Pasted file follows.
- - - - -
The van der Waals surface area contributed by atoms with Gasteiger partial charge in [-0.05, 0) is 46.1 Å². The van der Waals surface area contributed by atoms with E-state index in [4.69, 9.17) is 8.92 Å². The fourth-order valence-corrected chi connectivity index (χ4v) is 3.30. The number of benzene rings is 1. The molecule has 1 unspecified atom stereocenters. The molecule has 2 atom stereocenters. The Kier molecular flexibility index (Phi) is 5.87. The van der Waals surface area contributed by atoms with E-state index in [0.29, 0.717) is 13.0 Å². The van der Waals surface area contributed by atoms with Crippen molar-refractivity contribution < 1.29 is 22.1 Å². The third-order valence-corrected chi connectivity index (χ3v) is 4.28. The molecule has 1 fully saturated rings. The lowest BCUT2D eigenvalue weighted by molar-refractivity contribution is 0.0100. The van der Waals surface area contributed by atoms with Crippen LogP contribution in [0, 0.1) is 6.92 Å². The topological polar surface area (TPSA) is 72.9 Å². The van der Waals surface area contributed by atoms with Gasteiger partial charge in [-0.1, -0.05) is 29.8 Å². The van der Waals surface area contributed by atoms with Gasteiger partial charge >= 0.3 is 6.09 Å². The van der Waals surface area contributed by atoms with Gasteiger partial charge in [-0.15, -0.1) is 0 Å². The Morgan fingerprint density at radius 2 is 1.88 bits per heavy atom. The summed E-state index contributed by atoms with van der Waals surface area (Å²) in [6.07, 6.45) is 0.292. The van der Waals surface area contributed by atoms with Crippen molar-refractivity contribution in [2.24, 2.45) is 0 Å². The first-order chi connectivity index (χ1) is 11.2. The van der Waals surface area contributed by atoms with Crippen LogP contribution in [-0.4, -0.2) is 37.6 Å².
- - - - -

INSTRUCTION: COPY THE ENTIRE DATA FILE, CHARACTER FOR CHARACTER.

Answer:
The van der Waals surface area contributed by atoms with Gasteiger partial charge in [-0.05, 0) is 46.1 Å². The van der Waals surface area contributed by atoms with E-state index in [4.69, 9.17) is 8.92 Å². The fourth-order valence-corrected chi connectivity index (χ4v) is 3.30. The number of benzene rings is 1. The molecule has 1 unspecified atom stereocenters. The molecule has 2 atom stereocenters. The Kier molecular flexibility index (Phi) is 5.87. The van der Waals surface area contributed by atoms with E-state index in [0.29, 0.717) is 13.0 Å². The van der Waals surface area contributed by atoms with Crippen molar-refractivity contribution < 1.29 is 22.1 Å². The third-order valence-corrected chi connectivity index (χ3v) is 4.28. The molecule has 1 fully saturated rings. The lowest BCUT2D eigenvalue weighted by molar-refractivity contribution is 0.0100. The van der Waals surface area contributed by atoms with Crippen LogP contribution in [0, 0.1) is 6.92 Å². The topological polar surface area (TPSA) is 72.9 Å². The van der Waals surface area contributed by atoms with Gasteiger partial charge in [-0.1, -0.05) is 29.8 Å². The van der Waals surface area contributed by atoms with Gasteiger partial charge >= 0.3 is 6.09 Å². The van der Waals surface area contributed by atoms with Gasteiger partial charge in [-0.15, -0.1) is 0 Å². The Morgan fingerprint density at radius 2 is 1.88 bits per heavy atom. The summed E-state index contributed by atoms with van der Waals surface area (Å²) in [6.07, 6.45) is 0.292. The van der Waals surface area contributed by atoms with Crippen molar-refractivity contribution in [2.24, 2.45) is 0 Å². The first-order chi connectivity index (χ1) is 11.2. The van der Waals surface area contributed by atoms with Crippen LogP contribution in [-0.4, -0.2) is 37.6 Å².